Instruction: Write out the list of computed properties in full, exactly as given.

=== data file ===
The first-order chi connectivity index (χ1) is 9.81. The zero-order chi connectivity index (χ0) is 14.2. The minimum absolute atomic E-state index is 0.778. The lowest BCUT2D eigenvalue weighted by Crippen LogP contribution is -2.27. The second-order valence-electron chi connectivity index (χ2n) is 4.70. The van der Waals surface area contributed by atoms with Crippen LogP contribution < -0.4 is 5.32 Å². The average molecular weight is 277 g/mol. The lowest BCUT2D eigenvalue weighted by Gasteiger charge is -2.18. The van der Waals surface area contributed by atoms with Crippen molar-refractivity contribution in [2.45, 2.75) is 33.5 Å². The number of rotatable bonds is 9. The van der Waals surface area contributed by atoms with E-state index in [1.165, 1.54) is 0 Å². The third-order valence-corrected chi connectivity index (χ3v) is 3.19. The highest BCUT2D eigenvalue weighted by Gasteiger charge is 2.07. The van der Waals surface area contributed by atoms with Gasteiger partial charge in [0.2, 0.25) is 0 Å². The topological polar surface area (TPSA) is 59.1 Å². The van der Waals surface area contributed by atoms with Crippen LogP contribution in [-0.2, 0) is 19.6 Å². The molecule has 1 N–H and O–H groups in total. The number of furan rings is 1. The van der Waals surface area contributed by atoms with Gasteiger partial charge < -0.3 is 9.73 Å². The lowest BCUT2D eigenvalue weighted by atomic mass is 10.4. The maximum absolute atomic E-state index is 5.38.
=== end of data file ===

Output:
The first-order chi connectivity index (χ1) is 9.81. The zero-order chi connectivity index (χ0) is 14.2. The minimum absolute atomic E-state index is 0.778. The lowest BCUT2D eigenvalue weighted by Crippen LogP contribution is -2.27. The second-order valence-electron chi connectivity index (χ2n) is 4.70. The van der Waals surface area contributed by atoms with Crippen LogP contribution < -0.4 is 5.32 Å². The average molecular weight is 277 g/mol. The lowest BCUT2D eigenvalue weighted by Gasteiger charge is -2.18. The van der Waals surface area contributed by atoms with Crippen molar-refractivity contribution in [2.45, 2.75) is 33.5 Å². The number of rotatable bonds is 9. The van der Waals surface area contributed by atoms with E-state index in [1.165, 1.54) is 0 Å². The third-order valence-corrected chi connectivity index (χ3v) is 3.19. The highest BCUT2D eigenvalue weighted by Gasteiger charge is 2.07. The van der Waals surface area contributed by atoms with Gasteiger partial charge in [0.2, 0.25) is 0 Å². The topological polar surface area (TPSA) is 59.1 Å². The van der Waals surface area contributed by atoms with Crippen LogP contribution in [-0.2, 0) is 19.6 Å². The molecule has 1 N–H and O–H groups in total. The number of furan rings is 1. The van der Waals surface area contributed by atoms with Gasteiger partial charge < -0.3 is 9.73 Å². The lowest BCUT2D eigenvalue weighted by atomic mass is 10.4. The maximum absolute atomic E-state index is 5.38.